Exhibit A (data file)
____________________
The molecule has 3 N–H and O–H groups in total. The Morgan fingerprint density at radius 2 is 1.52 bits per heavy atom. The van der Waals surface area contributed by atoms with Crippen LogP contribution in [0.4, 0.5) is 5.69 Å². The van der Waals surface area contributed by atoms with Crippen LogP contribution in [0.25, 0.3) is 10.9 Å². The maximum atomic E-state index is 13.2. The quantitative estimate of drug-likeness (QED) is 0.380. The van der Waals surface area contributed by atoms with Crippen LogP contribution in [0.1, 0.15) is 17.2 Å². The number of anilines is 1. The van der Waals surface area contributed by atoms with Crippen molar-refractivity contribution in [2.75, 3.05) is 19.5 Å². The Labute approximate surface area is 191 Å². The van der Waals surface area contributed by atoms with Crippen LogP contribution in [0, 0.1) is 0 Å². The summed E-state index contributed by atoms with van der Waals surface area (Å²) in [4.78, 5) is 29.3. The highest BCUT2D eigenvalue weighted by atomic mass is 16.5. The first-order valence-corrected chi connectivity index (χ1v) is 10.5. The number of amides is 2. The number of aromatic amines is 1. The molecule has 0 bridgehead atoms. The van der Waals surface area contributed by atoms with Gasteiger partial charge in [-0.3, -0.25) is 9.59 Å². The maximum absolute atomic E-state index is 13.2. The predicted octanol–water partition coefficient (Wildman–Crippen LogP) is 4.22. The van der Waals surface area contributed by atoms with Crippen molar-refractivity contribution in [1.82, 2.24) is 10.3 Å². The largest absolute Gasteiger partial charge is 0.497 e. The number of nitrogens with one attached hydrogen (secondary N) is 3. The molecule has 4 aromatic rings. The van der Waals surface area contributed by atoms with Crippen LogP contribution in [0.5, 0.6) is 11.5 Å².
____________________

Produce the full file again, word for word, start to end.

The molecule has 3 N–H and O–H groups in total. The Morgan fingerprint density at radius 2 is 1.52 bits per heavy atom. The van der Waals surface area contributed by atoms with Crippen LogP contribution in [0.4, 0.5) is 5.69 Å². The van der Waals surface area contributed by atoms with Crippen LogP contribution in [0.25, 0.3) is 10.9 Å². The maximum atomic E-state index is 13.2. The quantitative estimate of drug-likeness (QED) is 0.380. The van der Waals surface area contributed by atoms with Crippen LogP contribution in [0.1, 0.15) is 17.2 Å². The number of anilines is 1. The van der Waals surface area contributed by atoms with Crippen molar-refractivity contribution in [2.75, 3.05) is 19.5 Å². The Labute approximate surface area is 191 Å². The van der Waals surface area contributed by atoms with Crippen LogP contribution in [0, 0.1) is 0 Å². The summed E-state index contributed by atoms with van der Waals surface area (Å²) in [4.78, 5) is 29.3. The highest BCUT2D eigenvalue weighted by atomic mass is 16.5. The first-order valence-corrected chi connectivity index (χ1v) is 10.5. The number of amides is 2. The number of aromatic amines is 1. The molecule has 0 bridgehead atoms. The van der Waals surface area contributed by atoms with Gasteiger partial charge in [-0.3, -0.25) is 9.59 Å². The maximum absolute atomic E-state index is 13.2. The predicted octanol–water partition coefficient (Wildman–Crippen LogP) is 4.22. The van der Waals surface area contributed by atoms with Crippen molar-refractivity contribution in [1.82, 2.24) is 10.3 Å². The largest absolute Gasteiger partial charge is 0.497 e. The number of nitrogens with one attached hydrogen (secondary N) is 3. The molecule has 4 aromatic rings. The van der Waals surface area contributed by atoms with Crippen LogP contribution in [0.5, 0.6) is 11.5 Å².